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For WTC survivor, the nightmare won’t go away

Janet Liso hoped things would get easier as time passed. She hoped her nightmares would end, and she’d be able to sleep more than three hours a night. She hoped life would return to normal.
None of those things have happened. And while they might someday — at least to some degree — her life will never be quite the same.
Liso, 56, was on the 67th floor of the North Tower of the World Trade Center a year ago, when terrorists slammed a commercial jet into it and its twin South Tower.
Liso was extremely fortunate that the plane hit above her floor because she was able to evade the flames and smoke to escape.
Liso had difficulty breathing, so once she was out of the burning skyscraper, she rested on a sidewalk. Looking up, she saw fear, helplessness and hopelessness, as people with no chance of rescue chose what they considered the less painful death. With business suits and dresses on, they jumped to avoid the hellish flames.
Those images and others, from the fear on faces to the fire above as she maneuvered down the stairway to safety, have become a part of who she is.
“Some of the things were so gruesome. It was like a war,” she said Sunday from her Middletown, N.J., home.
“You saw people on the ground, and you were stepping over them,” said Liso, the former Janet Cook of Milltown.
As New York City prepared to join Washington, D.C., where the Pentagon was hit by a third plane, and family and friends of the heroic passengers on Flight 93, unsuccessfully aimed for the White House, Liso knew the first Sept. 11 since “9/11” would be painful but not impossible.
“We’ll get through Wednesday,” she said, seemingly to reassure herself. “I know we will.”
Liso, who works for the New York Port Authority, which built the World Trade Center, began working from her New Jersey home just two days after attacks. The first anniversary will be no different.
“I have people who work for me, so I need to be there for them, and, hopefully, give them some support as they go through the day also,” she said.
Although the Port Authority is open, it won’t be a normal work day. Not much work will be done; the day will be mainly one of remembrance. Employees will have the opportunity to share and reflect on that fateful day and the difficult months that have followed.
Liso will participate in a therapeutic interfaith service. It will give her a chance to deal with her own pain as well as honor those who lost their lives, including four from her department.
Photos of the four, along with other Port Authority employees who died that day, line the walls of Liso’s office and her co-workers’ as well.
“The people there are really pulling together, trying to help each other out,” she said.
The attacks were too much for some of her co-workers. While some remain on leave, others plan to retire soon, she said.
“They just don’t want to work there anymore,” Liso said. “They just want to get away from the city and maybe away from all the bad memories.”
The Port Authority recently returned to Manhattan from its temporary offices in New Jersey, and is just a 10- to 15-minute subway ride from Ground Zero, making Liso’s daily two-hour trip into the city emotionally difficult. Much of her route to work is the same as before. Liso was in the North Tower when it was bombed in 1993, and she naturally wonders about another attack.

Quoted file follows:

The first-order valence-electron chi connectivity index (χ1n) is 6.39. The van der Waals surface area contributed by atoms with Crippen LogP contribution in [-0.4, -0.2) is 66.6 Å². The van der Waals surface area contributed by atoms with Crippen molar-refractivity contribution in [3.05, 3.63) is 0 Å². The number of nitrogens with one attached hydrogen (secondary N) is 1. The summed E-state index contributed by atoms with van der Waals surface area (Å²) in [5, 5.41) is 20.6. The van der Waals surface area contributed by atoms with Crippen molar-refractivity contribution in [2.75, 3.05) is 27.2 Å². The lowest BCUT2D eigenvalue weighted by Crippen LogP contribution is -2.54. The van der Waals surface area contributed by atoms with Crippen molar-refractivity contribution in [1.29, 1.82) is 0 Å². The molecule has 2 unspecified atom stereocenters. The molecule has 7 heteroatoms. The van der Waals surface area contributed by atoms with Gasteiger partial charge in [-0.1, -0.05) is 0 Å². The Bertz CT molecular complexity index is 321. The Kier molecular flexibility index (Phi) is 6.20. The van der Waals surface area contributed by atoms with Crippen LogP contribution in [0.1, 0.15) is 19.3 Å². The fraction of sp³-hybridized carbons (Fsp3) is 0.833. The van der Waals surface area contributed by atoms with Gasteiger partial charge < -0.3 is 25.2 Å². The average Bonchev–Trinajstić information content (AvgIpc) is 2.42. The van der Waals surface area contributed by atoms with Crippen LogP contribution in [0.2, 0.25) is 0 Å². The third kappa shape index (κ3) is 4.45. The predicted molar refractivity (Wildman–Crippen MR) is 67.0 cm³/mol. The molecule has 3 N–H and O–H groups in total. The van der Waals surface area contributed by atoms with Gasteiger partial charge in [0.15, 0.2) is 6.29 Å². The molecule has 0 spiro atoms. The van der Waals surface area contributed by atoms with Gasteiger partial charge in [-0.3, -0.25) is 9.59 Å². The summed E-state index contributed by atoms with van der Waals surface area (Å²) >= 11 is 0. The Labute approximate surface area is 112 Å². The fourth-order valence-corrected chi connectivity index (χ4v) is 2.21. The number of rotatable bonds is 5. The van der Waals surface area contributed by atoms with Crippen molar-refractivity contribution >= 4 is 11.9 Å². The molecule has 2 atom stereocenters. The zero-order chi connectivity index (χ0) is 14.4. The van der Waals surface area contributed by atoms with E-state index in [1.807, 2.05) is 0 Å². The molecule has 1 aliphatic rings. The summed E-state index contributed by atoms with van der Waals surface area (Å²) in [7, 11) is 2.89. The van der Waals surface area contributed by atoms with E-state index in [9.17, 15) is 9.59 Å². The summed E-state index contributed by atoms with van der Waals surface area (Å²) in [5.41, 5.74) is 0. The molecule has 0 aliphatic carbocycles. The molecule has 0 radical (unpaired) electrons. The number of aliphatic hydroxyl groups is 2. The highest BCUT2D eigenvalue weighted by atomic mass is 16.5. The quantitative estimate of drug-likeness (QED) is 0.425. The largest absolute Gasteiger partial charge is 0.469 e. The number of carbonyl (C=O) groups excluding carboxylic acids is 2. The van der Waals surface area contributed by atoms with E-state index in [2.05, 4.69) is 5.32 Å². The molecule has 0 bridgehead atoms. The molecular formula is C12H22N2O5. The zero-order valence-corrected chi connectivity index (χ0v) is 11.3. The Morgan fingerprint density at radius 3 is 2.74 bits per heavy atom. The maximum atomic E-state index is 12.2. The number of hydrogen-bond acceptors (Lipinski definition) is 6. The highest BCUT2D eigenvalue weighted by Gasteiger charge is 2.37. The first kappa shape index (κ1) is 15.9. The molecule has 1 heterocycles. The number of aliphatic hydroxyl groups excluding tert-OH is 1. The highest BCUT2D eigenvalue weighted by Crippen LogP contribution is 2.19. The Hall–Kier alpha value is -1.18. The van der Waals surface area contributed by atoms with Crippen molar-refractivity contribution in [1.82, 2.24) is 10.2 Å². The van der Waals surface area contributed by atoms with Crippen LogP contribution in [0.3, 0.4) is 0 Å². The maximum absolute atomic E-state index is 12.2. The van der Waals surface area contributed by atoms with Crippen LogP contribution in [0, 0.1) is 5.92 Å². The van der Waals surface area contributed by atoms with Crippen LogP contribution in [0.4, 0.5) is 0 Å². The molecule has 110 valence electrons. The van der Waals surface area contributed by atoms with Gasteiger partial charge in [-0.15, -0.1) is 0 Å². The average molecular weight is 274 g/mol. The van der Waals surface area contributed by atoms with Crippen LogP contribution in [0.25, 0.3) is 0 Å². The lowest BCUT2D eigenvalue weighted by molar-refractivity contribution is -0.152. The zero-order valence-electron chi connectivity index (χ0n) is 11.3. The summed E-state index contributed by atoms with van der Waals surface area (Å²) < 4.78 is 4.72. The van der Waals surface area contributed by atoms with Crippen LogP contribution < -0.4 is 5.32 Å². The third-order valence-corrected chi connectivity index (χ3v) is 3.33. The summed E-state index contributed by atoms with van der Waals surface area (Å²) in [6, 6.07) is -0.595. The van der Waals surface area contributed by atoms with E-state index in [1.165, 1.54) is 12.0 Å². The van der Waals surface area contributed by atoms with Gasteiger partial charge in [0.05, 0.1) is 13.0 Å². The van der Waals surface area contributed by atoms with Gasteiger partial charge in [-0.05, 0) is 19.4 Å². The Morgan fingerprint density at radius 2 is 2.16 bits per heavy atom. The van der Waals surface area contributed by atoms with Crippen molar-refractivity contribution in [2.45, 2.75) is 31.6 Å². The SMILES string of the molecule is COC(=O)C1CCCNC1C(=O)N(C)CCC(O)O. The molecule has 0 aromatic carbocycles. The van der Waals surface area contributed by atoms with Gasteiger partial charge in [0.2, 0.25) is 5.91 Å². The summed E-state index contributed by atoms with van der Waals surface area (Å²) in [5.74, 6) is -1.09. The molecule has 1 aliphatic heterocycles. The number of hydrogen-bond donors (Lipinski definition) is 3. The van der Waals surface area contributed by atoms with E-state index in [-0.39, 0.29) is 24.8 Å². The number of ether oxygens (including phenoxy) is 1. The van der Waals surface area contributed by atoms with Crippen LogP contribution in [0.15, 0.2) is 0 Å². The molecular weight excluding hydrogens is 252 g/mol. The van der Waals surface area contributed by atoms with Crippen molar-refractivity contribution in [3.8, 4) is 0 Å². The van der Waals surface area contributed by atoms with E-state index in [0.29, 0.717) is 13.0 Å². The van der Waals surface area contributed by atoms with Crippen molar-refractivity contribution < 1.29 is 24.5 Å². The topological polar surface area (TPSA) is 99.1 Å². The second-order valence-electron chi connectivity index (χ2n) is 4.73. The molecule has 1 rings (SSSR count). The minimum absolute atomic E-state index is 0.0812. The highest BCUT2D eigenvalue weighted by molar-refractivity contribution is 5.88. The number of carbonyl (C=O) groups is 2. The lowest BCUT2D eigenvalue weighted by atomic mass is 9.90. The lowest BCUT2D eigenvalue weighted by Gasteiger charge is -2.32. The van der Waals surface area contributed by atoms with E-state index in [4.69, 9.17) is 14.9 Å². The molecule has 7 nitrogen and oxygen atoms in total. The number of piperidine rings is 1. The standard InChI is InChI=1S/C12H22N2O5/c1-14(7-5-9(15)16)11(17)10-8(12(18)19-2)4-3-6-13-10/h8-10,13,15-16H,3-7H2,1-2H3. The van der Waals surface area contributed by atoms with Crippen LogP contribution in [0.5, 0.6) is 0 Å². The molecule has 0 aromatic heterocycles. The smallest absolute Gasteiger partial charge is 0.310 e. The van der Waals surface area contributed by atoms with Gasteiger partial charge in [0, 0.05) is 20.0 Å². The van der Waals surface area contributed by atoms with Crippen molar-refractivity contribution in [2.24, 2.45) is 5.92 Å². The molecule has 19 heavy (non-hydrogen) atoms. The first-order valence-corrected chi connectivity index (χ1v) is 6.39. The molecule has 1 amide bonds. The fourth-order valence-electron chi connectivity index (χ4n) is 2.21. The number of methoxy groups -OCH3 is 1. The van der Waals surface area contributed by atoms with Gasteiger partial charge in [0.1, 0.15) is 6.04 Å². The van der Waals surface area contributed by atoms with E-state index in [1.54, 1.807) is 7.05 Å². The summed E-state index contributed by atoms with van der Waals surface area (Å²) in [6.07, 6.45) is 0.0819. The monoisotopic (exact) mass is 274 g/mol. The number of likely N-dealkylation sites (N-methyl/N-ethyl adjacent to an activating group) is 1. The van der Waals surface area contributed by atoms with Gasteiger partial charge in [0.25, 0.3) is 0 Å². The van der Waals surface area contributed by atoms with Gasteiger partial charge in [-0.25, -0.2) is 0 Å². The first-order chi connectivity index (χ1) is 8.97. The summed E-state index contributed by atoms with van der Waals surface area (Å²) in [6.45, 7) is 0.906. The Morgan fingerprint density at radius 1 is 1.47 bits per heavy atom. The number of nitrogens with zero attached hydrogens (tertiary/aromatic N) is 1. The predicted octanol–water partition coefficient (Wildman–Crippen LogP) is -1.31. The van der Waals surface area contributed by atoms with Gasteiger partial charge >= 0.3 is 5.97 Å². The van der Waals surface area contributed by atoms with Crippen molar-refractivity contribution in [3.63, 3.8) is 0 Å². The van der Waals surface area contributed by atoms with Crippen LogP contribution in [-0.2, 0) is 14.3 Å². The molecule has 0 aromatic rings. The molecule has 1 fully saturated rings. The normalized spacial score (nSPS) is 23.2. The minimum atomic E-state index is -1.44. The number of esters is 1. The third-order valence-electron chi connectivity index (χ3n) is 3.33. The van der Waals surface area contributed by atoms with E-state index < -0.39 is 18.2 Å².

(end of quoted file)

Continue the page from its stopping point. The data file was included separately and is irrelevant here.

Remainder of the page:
“I know, myself, the subway is very difficult because it’s underground,” she said. “You feel this, like, anxiety that they could try to blow up the subway, or do something like that.”
Those fears, along with the images she saw, make sleeping almost impossible some nights.
“It’s so frightening,” Liso said. “When I wake up, I usually stay awake. Sometimes, it will only be two or three hours that I sleep at night.”
She hopes counseling will help, but so far it hasn’t.
“I had really hoped that as time went by it would get easier and easier, but it really hasn’t,” she said. “I guess coming up to the 11th, it’s becoming more and more difficult to deal with it.”
Liso realizes 9/11 will always be with her. She hopes her life will return to normal, although, “At this point, it doesn’t feel like it,” she said.
“Maybe if I moved away from here, it might be a little bit easier, but every time I see the skyline, you miss the buildings. It doesn’t even look like New York City any more because of that.”
Liso has visited Ground Zero once, less than a month after the attacks, during a Red Cross trip for victims.
“It was really hard to go, but I am glad I did, because the pictures don’t do it justice, what it looked like immediately after,” she said.
She has considered returning, now that the site has been cleared, but she hasn’t been able to. Her husband, Bob, who is from the New York area, has found visiting the site too painful. He led a group of touring Southern Indiana firefighters into the city but stopped short of Ground Zero.
Liso has lived in the New York area for about 20 years. She praised her fellow New Yorkers. Calling it “a great place to live,” Liso said, New York has become a friendlier place, with people being more patient and considerate.
“It’s sad that something like this happened to make people a little bit more considerate, but I guess that’s maybe a good part of it. I don’t know, if there is anything good,” she said.
Liso returned to Milltown in April for her niece’s wedding. That helped a lot, and so have phone calls, prayers and visits from family and friends. Her sisters, Pat Beasley and Shirley Roggenkamp, both of whom still live in Southern Indiana, recently visited her.
While the first anniversary of 9/11 will be painful for New Yorkers and the families of those who died at the Pentagon and on Flight 93, Liso believes that pain will be shared by the entire nation.
“I think it will be a difficult day for everyone, not just here but ‘ everywhere.”

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